“Pieper and Hewlett-Packard have built a solid and successful relationship over the 24+ years we have worked together. HP’s Houston office is continually expanding, remodeling, and evolving, and we’ve been there to help HP every step of the way,” Bud explains. “In fact, we’ve handled 95 percent of HP’s Houston manufacturing facilities, and have also installed and maintained much of the electrical infrastructure, as well as wired many interior office build-outs and remodels. Under short time constraints, we finished the recent project in just a matter of months, allowing HP to get a jump start on testing new technologies and to put the company’s products on the market.”
Pieper’s work for HP is one example of what Bud refers to as a “relationship-centric” approach to business. “We tend to work with a few general contractors year-in-and-year-out who share our values,” he comments. A partner of similar ilk is Tellepsen Builders, for whom Pieper recently completed work on the renovation of the sports field at Grace Bible Church, an outdoor recreational facility. The work as a whole included the construction of a new parking area, along with athletic fields, a pickleball court, volleyball court, pavilion, and more.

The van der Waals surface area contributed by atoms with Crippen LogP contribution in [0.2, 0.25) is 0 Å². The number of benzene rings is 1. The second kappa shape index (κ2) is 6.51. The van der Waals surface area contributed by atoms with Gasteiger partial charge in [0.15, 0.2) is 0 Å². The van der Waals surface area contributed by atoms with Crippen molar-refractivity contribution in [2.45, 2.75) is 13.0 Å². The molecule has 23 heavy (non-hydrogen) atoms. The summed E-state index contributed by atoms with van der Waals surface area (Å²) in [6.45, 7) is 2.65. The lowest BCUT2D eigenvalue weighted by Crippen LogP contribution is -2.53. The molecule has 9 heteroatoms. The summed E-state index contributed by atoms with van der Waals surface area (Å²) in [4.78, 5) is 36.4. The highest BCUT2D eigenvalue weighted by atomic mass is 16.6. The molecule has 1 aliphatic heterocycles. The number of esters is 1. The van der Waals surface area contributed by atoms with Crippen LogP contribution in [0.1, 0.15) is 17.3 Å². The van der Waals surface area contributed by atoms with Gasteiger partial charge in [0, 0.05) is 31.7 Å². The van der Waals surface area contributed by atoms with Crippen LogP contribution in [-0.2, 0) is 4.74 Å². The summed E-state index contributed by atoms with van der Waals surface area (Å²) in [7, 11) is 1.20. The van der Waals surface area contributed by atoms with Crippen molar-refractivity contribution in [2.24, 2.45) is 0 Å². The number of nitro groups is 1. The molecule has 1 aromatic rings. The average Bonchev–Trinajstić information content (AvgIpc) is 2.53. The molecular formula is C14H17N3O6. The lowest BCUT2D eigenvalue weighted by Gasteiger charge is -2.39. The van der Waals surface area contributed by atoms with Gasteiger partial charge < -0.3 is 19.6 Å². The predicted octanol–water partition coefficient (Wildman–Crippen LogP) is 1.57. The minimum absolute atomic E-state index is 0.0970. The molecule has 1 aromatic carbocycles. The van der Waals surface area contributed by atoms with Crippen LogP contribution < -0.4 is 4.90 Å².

“In addition, we’ve been blessed to partner with great architecture and engineering firms, general contractors, and subcontractors to produce landmark buildings that serve our community,” Bud reflects. “Similarly, now more than ever, our supplier relationships are extremely important. We continue to take a team approach to help overcome the challenges post-pandemic, including inflation, stockouts, and long lead times.”
Looking ahead to the remainder of 2022, Bud expresses Pieper’s determination to continue winning marquee projects in the Greater Houston market, with the goal of driving double-digit growth, while successfully managing material escalation and other supply chain related risks. “We have recently made large scale investments in our pre-fabrication facilities, design capabilities, and field technology,” he concludes. “Moving forward, we’ll continue to expand each of those, giving us the means to offer a premium service level at a very competitive price. In doing so, we’re confident that we can maintain our position at the forefront of the industry.”
Services: Commercial electrical contractor